In August of last year, I attended the World Science Fiction Convention (Worldcon 74) in Kansas City, Mo. It was my first SF convention and a bucket list check off. As a world convention, there were thousands of attendees, a huge conference center, and a lot going on – almost 24-hours a day for the entire week. I learned ahead of time about the writers’ workshop program that was part of the conference. I submitted a SF novella before the convention started and it was accepted. At the convention, I received face-to-face reviews by two successful SF writers, as well as two aspiring writers. Our small group met for over two hours to discuss our reviews of the three submitted stories.
Afterwards, I felt I received good critiques from each participant in the group. However, the real issue in getting the most out of writing critiques is knowing how to deal with them. For me this knowledge came mostly from experience. Specifically, I’d attended the Antioch Writers’ Workshop (AWW) in Dayton, Ohio the prior three summers. At the AWW I had worked on fiction writing, more specifically science fiction writing. Several years of receiving and assimilating criticism taught me to separate the helpful comments from the pedestrian ones. I consider each participant’s written and verbal feedback, and I work through all of the items in a slow, thoughtful pace. I know most style and all grammar problems can be fixed by a good editor, so I give them minimal attention. What I’m most interested in are any surprising or unexpected big-picture inputs. For example, the two key criticisms the professional writers at Worldcon gave me were: 1) my story lacked suspense, and 2) my story was partly predictable. The first was a surprise since I knew that my story contained a Big Mystery. Through discussions I came to understand that the problem was not the big mystery, but the need to inject little mysteries along the way to egg on the reader. This provides the chapter to chapter suspense that was missing from my draft.
As for the predictability of the story, that is something I’m still working on. I was concerned about it when revising the second draft so when I got the criticism I knew the point was valid. The trick seems to be to do better at concealing upcoming milestone events without shifting the story arc. I’m still exploring the best ways to do this.
Perhaps what was most interesting was that I sort of stumbled into conducting an experiment. It turns out I had the same SF novella reviewed in a fiction writing class at the annual AWW summer session a month before the Worldcon conference workshop. Thus, I had received critiques on the same draft from both workshops and could compare and contrast the feedback. What I learned was more than can be addressed in this post, but I can summarize three observations that I felt were telling. They are described in the following three paragraphs.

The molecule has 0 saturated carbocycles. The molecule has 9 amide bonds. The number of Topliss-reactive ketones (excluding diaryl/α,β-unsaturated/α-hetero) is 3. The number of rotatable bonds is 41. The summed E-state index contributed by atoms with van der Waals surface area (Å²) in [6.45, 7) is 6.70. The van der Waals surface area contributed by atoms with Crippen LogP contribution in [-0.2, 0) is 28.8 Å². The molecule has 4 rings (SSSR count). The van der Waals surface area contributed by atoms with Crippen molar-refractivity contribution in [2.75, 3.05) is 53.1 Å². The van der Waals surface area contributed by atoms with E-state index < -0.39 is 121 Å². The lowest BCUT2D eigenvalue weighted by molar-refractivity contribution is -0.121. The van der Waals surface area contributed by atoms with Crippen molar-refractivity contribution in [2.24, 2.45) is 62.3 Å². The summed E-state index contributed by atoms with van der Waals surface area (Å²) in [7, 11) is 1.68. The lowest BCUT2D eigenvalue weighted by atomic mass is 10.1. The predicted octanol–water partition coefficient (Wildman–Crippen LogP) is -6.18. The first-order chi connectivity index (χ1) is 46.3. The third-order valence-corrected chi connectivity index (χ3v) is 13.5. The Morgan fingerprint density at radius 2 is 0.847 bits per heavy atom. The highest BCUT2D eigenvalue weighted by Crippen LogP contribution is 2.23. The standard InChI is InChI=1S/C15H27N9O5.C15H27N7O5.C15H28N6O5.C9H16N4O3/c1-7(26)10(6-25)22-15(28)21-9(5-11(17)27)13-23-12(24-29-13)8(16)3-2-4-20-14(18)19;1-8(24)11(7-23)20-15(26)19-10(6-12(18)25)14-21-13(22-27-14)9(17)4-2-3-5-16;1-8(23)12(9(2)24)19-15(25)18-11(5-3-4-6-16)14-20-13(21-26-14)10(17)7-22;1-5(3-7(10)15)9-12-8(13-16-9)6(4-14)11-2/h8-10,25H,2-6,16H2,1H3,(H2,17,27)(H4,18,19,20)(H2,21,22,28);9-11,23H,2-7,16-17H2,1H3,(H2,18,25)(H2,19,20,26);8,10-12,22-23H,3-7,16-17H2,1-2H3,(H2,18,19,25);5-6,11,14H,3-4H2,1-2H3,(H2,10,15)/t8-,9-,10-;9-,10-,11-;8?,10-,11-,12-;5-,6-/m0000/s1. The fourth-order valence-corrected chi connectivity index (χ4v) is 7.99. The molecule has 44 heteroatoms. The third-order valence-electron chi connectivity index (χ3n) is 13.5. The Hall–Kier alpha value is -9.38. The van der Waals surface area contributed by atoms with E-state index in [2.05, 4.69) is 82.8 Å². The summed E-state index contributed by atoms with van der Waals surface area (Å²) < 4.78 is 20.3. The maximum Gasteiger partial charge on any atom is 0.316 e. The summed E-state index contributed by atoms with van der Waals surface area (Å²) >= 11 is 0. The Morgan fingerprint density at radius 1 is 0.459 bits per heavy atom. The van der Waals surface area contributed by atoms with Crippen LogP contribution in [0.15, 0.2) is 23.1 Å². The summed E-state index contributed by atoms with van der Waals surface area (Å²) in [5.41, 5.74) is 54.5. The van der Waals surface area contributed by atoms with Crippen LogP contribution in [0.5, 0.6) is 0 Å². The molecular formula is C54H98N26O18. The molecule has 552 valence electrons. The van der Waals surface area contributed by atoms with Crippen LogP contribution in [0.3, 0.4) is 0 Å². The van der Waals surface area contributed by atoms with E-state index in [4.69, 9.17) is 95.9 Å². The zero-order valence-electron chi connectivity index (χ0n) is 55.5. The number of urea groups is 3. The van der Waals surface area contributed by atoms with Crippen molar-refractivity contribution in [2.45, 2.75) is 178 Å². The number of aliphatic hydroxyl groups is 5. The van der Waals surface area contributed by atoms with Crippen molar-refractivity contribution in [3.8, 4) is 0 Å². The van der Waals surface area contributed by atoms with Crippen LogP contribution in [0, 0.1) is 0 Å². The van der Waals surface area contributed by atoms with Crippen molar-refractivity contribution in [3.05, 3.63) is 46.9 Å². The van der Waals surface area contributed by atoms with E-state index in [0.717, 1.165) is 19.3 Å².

The first observation is that new or aspiring writers’ critiques often need some interpretation. As an example, one young writer commented that a particular section of my narrative – one having to do with a meeting among councilmen – slowed down my story. When I later looked at the draft and the feedback from the professionals I understood what was being said. The subject narrative was: 1) in the wrong place in the story, and 2) more importantly, it did not serve the purpose I had in mind when I initially wrote it. I ended up putting it in the scrap pile where it remains today.
My second observation was about a common critique I received in both workshops. Everyone seemed to agree that I needed to inject more detail into the story. We all understand why detail is important in fiction – it helps make the narrative more believable i.e. like it actually happened. I concluded that there were really several parts to this criticism. One is that, while I was doing a fairly good job at world-building, too much had been left out. This gap in information did not shroud the story in mystery (as I had hoped for) but rather it came across as not-well-thought-out. The criticism was spot on. Another part of this critique was clearly linked to the need to flesh out the major characters. I needed to get more emotion into them by having them reflect on past events and let the reader understand (via internal dialog and other techniques) why they were interpreting things the way they were.
The third observation was mildly surprising but worth some thought. Simply put, critiques provided by writers (both professionals as well as aspiring authors) who write in the same genre as the aspiring writer (i.e. me) generally provide more insight, especially in plotting and originality. As an example, I am one of those aspiring SF writers who prefers hard SF and has little interest in the neighboring genre of fantasy. As a consequence, I know my critiques of fantasy stories are not as good as they otherwise could be. I’m simply not well read on the tropes and trends of the genre. As another example, one time I received a review of my SF novella from an aspiring writer who had mentioned beforehand that she had no interest in SF stories. While she truly made a concerted effort in reading my story, her critiques showed a lack of even the most basic technical or scientific depth. This caused her to misconstrue what was meant in several important passages.
In closing, I don’t know that I’ve ever heard fiction writers talk much about the interpreter aspects of creative writing, but it occurs to me that perhaps this is what fiction writers have in common – a healthy interest in, or dare I say, a need to try to interpret the human condition.